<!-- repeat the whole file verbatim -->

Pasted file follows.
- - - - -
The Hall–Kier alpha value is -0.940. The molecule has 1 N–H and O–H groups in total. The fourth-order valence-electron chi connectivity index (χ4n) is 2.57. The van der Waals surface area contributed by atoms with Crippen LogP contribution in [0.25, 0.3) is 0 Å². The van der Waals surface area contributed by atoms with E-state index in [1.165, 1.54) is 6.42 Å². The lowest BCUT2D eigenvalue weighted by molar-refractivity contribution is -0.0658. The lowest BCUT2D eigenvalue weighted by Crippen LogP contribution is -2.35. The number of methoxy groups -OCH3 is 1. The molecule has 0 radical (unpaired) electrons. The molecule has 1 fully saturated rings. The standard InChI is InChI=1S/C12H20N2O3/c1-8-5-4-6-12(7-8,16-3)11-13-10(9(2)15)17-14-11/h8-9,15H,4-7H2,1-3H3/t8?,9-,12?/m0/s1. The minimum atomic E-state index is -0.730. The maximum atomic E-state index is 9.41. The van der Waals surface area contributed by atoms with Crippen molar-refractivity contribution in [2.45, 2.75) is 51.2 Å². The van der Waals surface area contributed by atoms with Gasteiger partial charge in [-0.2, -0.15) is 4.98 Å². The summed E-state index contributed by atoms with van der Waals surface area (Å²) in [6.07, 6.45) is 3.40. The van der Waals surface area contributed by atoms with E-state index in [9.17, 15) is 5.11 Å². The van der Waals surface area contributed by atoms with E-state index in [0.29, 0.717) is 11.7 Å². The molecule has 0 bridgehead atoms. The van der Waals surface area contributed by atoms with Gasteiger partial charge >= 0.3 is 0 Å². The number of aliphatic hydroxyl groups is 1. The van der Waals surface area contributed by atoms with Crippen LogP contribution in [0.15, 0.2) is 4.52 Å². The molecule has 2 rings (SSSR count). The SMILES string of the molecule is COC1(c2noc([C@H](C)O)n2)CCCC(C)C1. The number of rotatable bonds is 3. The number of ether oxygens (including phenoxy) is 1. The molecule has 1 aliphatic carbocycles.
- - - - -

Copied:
The Hall–Kier alpha value is -0.940. The molecule has 1 N–H and O–H groups in total. The fourth-order valence-electron chi connectivity index (χ4n) is 2.57. The van der Waals surface area contributed by atoms with Crippen LogP contribution in [0.25, 0.3) is 0 Å². The van der Waals surface area contributed by atoms with E-state index in [1.165, 1.54) is 6.42 Å². The lowest BCUT2D eigenvalue weighted by molar-refractivity contribution is -0.0658. The lowest BCUT2D eigenvalue weighted by Crippen LogP contribution is -2.35. The number of methoxy groups -OCH3 is 1. The molecule has 0 radical (unpaired) electrons. The molecule has 1 fully saturated rings. The standard InChI is InChI=1S/C12H20N2O3/c1-8-5-4-6-12(7-8,16-3)11-13-10(9(2)15)17-14-11/h8-9,15H,4-7H2,1-3H3/t8?,9-,12?/m0/s1. The minimum atomic E-state index is -0.730. The maximum atomic E-state index is 9.41. The van der Waals surface area contributed by atoms with Crippen molar-refractivity contribution in [2.45, 2.75) is 51.2 Å². The van der Waals surface area contributed by atoms with Gasteiger partial charge in [-0.2, -0.15) is 4.98 Å². The summed E-state index contributed by atoms with van der Waals surface area (Å²) in [6.07, 6.45) is 3.40. The van der Waals surface area contributed by atoms with E-state index in [9.17, 15) is 5.11 Å². The van der Waals surface area contributed by atoms with E-state index in [0.29, 0.717) is 11.7 Å². The molecule has 0 bridgehead atoms. The van der Waals surface area contributed by atoms with Gasteiger partial charge >= 0.3 is 0 Å². The number of aliphatic hydroxyl groups is 1. The van der Waals surface area contributed by atoms with Crippen LogP contribution in [0.15, 0.2) is 4.52 Å². The molecule has 2 rings (SSSR count). The SMILES string of the molecule is COC1(c2noc([C@H](C)O)n2)CCCC(C)C1. The number of rotatable bonds is 3. The number of ether oxygens (including phenoxy) is 1. The molecule has 1 aliphatic carbocycles.